Alcohol and Caffeine
When you drink, your liver metabolizes most of the alcohol and excretes it through your urine. But if you drink too much or too fast, your liver can’t process the amount of alcohol. Your body releases the excess alcohol through your breath and pores, creating an unpleasant body odor.
Caffeine can also affect your body odor. Coffee is a diuretic that makes you feel thirsty. The resulting dry mouth can lead to an overgrowth of bacteria and unpleasant odor. Most coffee drinks are also hot, which can raise your body temperature and make you sweat more.
Antiperspirants don’t prevent body odor like deodorants do. Their primary purpose is to block your sweat ducts from producing sweat. But one study found that antiperspirants have the potential to increase the amount of odor-causing bacteria in the armpits, leading to a spike in body odor.
This one might seem obvious. But regardless of whether you exercised or not, skipping daily showers causes bacteria to build up on the skin.
High Stress Levels
Stress sweat comes from a different type of gland than regular sweat.
When you’re stressed, your increased heart rate and surge in body temperature cause you to sweat. Your apocrine glands secrete an odorless white, milky fluid that consists of water, proteins and fats. This liquid mixes with the bacteria on your skin to produce B.O.
Certain medical conditions cause you to produce more sweat and body odor than normal.
- Diabetes: Diabetes patients often experience a sudden change in smell or body odor. High levels of blood glucose and more frequent urinary tract infections can increase body odor and bad breath.
- Hyperthyroidism: When you have an overactive thyroid, your body produces an abundance of sweat, even if you aren’t exerting yourself. Increased body odor often accompanies excessive sweat.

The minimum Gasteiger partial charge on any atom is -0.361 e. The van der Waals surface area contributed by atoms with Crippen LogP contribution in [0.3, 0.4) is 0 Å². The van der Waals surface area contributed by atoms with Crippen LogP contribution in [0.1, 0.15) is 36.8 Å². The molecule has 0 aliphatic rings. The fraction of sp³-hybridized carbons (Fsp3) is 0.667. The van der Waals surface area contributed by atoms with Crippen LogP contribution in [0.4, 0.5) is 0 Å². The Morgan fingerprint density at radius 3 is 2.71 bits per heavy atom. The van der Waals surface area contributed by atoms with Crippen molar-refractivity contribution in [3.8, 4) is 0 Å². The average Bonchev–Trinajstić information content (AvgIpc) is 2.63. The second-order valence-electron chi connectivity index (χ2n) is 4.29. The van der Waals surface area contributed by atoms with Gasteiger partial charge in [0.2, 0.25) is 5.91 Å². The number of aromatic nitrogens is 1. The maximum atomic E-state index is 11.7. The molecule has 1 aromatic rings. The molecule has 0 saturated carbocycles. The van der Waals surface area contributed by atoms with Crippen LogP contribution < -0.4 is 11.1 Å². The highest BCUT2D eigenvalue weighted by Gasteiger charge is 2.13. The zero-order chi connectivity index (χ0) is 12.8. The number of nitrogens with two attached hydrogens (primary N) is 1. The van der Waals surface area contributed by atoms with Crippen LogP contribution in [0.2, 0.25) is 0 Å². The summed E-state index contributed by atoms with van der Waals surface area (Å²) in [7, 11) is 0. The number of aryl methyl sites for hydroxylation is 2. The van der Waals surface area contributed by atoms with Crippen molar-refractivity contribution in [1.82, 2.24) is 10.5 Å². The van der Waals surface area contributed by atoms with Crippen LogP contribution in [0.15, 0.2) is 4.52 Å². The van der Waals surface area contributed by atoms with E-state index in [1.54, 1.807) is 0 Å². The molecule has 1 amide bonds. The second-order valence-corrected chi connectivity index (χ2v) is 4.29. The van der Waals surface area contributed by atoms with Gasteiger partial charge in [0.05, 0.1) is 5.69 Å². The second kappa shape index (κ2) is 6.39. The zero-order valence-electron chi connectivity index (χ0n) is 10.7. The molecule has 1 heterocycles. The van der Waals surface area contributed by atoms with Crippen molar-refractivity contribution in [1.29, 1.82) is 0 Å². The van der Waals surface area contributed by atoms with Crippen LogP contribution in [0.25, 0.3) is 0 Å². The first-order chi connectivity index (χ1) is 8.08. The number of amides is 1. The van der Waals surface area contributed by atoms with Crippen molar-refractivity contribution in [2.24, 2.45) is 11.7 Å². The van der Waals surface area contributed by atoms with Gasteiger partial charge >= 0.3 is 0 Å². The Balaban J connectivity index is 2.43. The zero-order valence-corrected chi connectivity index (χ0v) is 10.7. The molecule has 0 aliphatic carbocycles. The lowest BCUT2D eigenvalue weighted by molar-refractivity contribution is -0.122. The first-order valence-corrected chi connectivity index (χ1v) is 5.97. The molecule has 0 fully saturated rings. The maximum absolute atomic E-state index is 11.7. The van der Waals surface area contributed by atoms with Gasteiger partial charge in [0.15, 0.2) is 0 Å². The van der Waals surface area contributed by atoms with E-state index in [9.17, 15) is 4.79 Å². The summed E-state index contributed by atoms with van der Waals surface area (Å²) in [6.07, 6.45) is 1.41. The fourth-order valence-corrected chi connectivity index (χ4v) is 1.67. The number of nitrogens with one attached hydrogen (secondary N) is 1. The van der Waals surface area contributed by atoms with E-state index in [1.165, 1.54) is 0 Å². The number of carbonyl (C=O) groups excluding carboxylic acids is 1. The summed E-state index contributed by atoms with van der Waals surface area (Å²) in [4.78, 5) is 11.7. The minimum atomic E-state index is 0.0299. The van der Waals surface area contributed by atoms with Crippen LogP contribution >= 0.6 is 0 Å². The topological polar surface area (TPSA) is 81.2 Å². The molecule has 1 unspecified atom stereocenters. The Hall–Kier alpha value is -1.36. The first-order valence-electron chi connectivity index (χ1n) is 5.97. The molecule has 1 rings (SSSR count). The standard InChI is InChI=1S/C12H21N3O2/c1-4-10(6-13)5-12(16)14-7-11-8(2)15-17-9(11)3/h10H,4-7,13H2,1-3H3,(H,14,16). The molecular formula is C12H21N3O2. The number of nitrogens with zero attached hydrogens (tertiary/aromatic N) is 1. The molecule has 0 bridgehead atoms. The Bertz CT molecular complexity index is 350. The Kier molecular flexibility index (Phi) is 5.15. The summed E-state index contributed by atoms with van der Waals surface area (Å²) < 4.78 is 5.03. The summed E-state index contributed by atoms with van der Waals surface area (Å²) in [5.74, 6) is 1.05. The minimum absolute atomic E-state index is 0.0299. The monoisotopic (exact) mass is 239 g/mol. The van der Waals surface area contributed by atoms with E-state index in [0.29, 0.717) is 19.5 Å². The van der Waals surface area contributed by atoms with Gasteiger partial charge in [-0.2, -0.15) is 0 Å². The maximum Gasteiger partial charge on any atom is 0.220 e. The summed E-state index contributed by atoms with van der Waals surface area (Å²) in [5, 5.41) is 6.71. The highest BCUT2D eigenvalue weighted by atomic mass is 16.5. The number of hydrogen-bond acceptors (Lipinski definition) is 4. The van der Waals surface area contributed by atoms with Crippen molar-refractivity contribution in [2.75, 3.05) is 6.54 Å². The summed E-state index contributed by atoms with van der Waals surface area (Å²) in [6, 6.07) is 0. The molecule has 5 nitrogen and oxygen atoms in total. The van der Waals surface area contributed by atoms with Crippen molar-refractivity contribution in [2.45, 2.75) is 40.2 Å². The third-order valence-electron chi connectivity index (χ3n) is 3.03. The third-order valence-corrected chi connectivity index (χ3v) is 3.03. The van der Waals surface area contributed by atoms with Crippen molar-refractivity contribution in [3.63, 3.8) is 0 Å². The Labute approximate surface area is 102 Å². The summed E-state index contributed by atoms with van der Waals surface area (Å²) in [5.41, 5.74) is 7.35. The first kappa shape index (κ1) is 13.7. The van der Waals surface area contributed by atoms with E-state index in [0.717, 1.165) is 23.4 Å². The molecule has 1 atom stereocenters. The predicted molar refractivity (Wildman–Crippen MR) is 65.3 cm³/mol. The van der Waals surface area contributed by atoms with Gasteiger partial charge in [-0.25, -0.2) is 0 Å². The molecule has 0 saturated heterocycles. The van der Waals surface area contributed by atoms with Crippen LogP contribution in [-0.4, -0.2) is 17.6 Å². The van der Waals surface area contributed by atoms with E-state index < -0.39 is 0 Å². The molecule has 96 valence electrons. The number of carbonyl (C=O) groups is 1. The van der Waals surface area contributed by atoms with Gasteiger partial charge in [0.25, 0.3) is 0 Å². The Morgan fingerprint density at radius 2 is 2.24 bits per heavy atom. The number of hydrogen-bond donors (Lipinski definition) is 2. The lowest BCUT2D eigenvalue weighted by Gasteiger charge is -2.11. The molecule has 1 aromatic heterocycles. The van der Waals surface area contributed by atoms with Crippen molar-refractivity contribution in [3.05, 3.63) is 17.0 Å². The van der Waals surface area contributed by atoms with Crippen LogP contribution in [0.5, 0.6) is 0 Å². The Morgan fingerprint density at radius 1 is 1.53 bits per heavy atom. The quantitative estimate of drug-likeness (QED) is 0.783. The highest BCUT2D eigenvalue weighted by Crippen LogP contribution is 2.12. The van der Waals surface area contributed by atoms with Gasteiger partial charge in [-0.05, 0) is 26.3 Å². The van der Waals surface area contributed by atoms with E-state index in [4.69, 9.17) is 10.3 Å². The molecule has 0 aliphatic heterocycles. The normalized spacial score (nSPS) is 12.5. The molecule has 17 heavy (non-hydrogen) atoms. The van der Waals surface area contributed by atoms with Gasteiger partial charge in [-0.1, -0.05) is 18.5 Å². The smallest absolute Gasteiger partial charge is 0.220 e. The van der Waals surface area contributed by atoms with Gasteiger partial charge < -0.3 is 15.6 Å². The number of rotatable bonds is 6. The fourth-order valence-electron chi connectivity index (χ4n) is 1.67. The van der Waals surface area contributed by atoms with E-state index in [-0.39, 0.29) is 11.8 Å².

- Genetic Disorders: While rare, gene mutations can also affect body odor. Trimethylaminuria is a condition where your body can’t break down the chemical compound, trimethylamine. This chemical gives fish its
People with a higher body mass tend to sweat more. Fat insulates the body and raises its core temperature, causing increased sweat production and a higher risk of body odor. Obesity can also decrease airflow in sweaty areas, giving odor-causing bacteria a perfect climate to breed.
Certain foods can intensify unpleasant body odor.
Cruciferous Vegetables: Broccoli, cabbage, cauliflower and Brussels sprouts contain sulfur, which your body absorbs and secretes through your sweat glands.
Spicy Foods: Spices like curry and cumin can get trapped in your pores and emit a strong, unpleasant odor.
Refined Sugar: Foods high in refined sugar can lead to yeast overgrowth. Having an abundance of intestinal yeast causes sugars to convert into alcohols that contribute to B.O.
Fish: Certain fish like salmon and tuna contain choline, a member of the B-complex vitamin family that emits a naturally fishy smell. Some people who eat a serving of fish will secrete choline in their sweat for up to a day.
Red Meat: The amino acids in red meat leave behind a residue in your intestines. Internal enzymes break down the residue, which then mixes with bacteria on your skin and intensifies your body odor when you sweat.
No-Carb or Low-Carb Diet: When you cut back on carbs, your body starts burning fat for energy. This process produces a chemical that can make your sweat smell like nail polish remover or fruity.